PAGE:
In retrospect, the announcement that Callaway was reducing its workforce by 12 per cent should not have come as a surprise, but any time that 250 out of 2,100 employees at one company lose their jobs, it sends shock waves through the golf industry.
It’s not an easy task for the company, which still has stockholders who will lose somewhere between 55 and 75 cents per share this year to deal with and product introductions ahead that immediately need to capture the imagination of the marketplace.
“The actions we are announcing (Wednesday) will better align our cost structure with our current business and the changes we are making to our sales and marketing strategy will position us for sales growth in 2013 and beyond,” said president and CEO Chip Brewer in a release.
“Lastly, I am very excited by the consumer-oriented changes we have made to our 2013 product line and look forward to providing more information about those new products later in the year,” he added.
That type of optimistic statement is common from any company and/or executive with product launches on the horizon, but in this case, it’s important that Callaway put one out of the park with not only research and development, but sales/marketing, as well. Complicating matters is a stagnant economy and a competitive golf market.
We’ll see what happens, but Brewer is known as a hands-on product guy from his days at Adams and word is that he’s been working closely with Alan Hocknell, senior vice president of research and development, on the 2013 product line and that R&D wasn’t affected much in the recent cuts.
Brewer has been on the job for just a little over four months, but net losses grew and net sales dropped the past couple of years before his arrival, causing speculators to prematurely sound the death knell.
The second quarter this year showed a slight improvement in net sales, among other things, compared to the same quarter in 2011, but it wasn’t enough. Recently, the company sold off some dead weight in the Top-Flite and Ben Hogan brands, so it could concentrate on its core brands, Callaway and Odyssey.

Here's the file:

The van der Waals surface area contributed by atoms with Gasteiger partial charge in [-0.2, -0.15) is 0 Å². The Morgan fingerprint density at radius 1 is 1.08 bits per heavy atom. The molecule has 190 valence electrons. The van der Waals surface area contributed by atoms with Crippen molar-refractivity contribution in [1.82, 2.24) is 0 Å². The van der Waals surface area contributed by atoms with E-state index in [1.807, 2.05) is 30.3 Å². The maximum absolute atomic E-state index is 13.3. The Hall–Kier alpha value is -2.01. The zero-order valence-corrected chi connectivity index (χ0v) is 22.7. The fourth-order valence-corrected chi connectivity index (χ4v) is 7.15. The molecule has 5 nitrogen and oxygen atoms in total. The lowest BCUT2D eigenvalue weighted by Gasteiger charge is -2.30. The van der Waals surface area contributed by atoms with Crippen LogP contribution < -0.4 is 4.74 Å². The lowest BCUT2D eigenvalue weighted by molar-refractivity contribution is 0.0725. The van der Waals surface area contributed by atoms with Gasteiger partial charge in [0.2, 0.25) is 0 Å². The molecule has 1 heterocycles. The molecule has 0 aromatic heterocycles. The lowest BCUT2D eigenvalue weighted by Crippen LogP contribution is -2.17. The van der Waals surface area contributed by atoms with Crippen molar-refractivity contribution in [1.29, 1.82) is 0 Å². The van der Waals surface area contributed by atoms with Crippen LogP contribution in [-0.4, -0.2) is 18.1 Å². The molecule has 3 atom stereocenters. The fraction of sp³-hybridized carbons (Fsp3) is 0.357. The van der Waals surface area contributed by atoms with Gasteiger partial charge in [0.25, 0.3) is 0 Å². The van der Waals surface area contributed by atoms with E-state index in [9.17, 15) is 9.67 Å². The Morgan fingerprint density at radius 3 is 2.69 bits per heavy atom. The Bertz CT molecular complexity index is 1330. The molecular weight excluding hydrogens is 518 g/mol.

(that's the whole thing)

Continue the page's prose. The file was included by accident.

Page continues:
While the situation improved somewhat in the second quarter, it wasn’t enough and the need for more cost-reduction was becoming clear in Carlsbad, Calif.
The recent initiatives are expected to yield an estimated $52-million in gross annualized savings, with estimated pre-tax charges of $40-million over the next 12 months associated with these moves, over half of which are expected to be non-cash charges.
Brewer freely admits that the impact of these initiatives won’t be felt until next year and in 2014, so the anxiety and uncertainty continues for now, but Brewer says he’s pleased with the progress of a company that is now leaner after its most recent staff cuts.
As a media guy, it was refreshing that Brewer didn’t try to sugar coat or put positive spin on the challenges ahead, instead offering a realistic assessment that investors should appreciate.
While it would be difficult to hide what’s ahead, the temptation is always to immediately install smoke and mirrors to deflect the truth that Brewer put out there on Wednesday. Brewer and the company now need to deliver after setting the parameters.
Stockholders are looking for a more immediate sign from a brand that has the attention and recognition of the marketplace if it can deliver something with the impact of a Big Bertha or White Hot putter, two products among many that has made Callaway one of the most recognizable names in the game, along with Odyssey.
That’s a big `if’ with no available information at this point, but it would be a big step in turning around one of the best-known names in golf — the first of many on the long road back.